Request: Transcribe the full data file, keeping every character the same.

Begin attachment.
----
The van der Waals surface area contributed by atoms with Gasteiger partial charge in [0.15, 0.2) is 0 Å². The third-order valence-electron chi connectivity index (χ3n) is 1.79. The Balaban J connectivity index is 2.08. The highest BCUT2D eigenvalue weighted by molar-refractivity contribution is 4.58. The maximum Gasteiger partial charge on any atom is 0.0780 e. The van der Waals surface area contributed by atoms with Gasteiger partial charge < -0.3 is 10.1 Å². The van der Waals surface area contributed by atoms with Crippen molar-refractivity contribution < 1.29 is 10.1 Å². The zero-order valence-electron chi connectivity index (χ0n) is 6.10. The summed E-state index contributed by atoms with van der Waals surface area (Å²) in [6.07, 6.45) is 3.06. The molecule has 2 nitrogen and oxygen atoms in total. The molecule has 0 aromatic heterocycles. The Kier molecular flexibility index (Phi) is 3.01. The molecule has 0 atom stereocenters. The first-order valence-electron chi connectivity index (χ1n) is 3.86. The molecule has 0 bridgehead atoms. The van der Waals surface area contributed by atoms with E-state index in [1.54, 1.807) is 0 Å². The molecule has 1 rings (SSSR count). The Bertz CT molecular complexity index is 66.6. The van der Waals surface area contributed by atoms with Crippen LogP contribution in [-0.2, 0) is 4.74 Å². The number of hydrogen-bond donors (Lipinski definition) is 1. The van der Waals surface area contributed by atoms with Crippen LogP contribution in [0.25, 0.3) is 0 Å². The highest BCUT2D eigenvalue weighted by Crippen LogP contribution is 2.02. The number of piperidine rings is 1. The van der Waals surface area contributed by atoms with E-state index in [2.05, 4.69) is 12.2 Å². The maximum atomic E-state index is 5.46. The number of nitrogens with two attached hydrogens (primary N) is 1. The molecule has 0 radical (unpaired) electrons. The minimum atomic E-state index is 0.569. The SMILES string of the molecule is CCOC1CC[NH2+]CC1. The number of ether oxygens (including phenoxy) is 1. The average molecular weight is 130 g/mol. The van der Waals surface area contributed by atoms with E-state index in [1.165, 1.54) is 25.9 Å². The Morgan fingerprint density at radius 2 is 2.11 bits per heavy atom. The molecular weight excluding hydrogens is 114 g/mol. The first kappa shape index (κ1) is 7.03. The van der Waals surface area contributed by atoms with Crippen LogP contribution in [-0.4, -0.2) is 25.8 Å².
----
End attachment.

The van der Waals surface area contributed by atoms with Gasteiger partial charge in [0.15, 0.2) is 0 Å². The third-order valence-electron chi connectivity index (χ3n) is 1.79. The Balaban J connectivity index is 2.08. The highest BCUT2D eigenvalue weighted by molar-refractivity contribution is 4.58. The maximum Gasteiger partial charge on any atom is 0.0780 e. The van der Waals surface area contributed by atoms with Gasteiger partial charge < -0.3 is 10.1 Å². The van der Waals surface area contributed by atoms with Crippen molar-refractivity contribution < 1.29 is 10.1 Å². The zero-order valence-electron chi connectivity index (χ0n) is 6.10. The summed E-state index contributed by atoms with van der Waals surface area (Å²) in [6.07, 6.45) is 3.06. The molecule has 2 nitrogen and oxygen atoms in total. The molecule has 0 aromatic heterocycles. The Kier molecular flexibility index (Phi) is 3.01. The molecule has 0 atom stereocenters. The first-order valence-electron chi connectivity index (χ1n) is 3.86. The molecule has 0 bridgehead atoms. The van der Waals surface area contributed by atoms with E-state index in [1.54, 1.807) is 0 Å². The molecule has 1 rings (SSSR count). The Bertz CT molecular complexity index is 66.6. The van der Waals surface area contributed by atoms with Crippen LogP contribution in [-0.2, 0) is 4.74 Å². The number of hydrogen-bond donors (Lipinski definition) is 1. The van der Waals surface area contributed by atoms with Crippen LogP contribution in [0.25, 0.3) is 0 Å². The highest BCUT2D eigenvalue weighted by Crippen LogP contribution is 2.02. The number of piperidine rings is 1. The van der Waals surface area contributed by atoms with E-state index in [2.05, 4.69) is 12.2 Å². The maximum atomic E-state index is 5.46. The number of nitrogens with two attached hydrogens (primary N) is 1. The molecule has 0 radical (unpaired) electrons. The minimum atomic E-state index is 0.569. The SMILES string of the molecule is CCOC1CC[NH2+]CC1. The number of ether oxygens (including phenoxy) is 1. The average molecular weight is 130 g/mol. The van der Waals surface area contributed by atoms with E-state index in [1.165, 1.54) is 25.9 Å². The Morgan fingerprint density at radius 2 is 2.11 bits per heavy atom. The molecular weight excluding hydrogens is 114 g/mol. The first kappa shape index (κ1) is 7.03. The van der Waals surface area contributed by atoms with Crippen LogP contribution in [-0.4, -0.2) is 25.8 Å².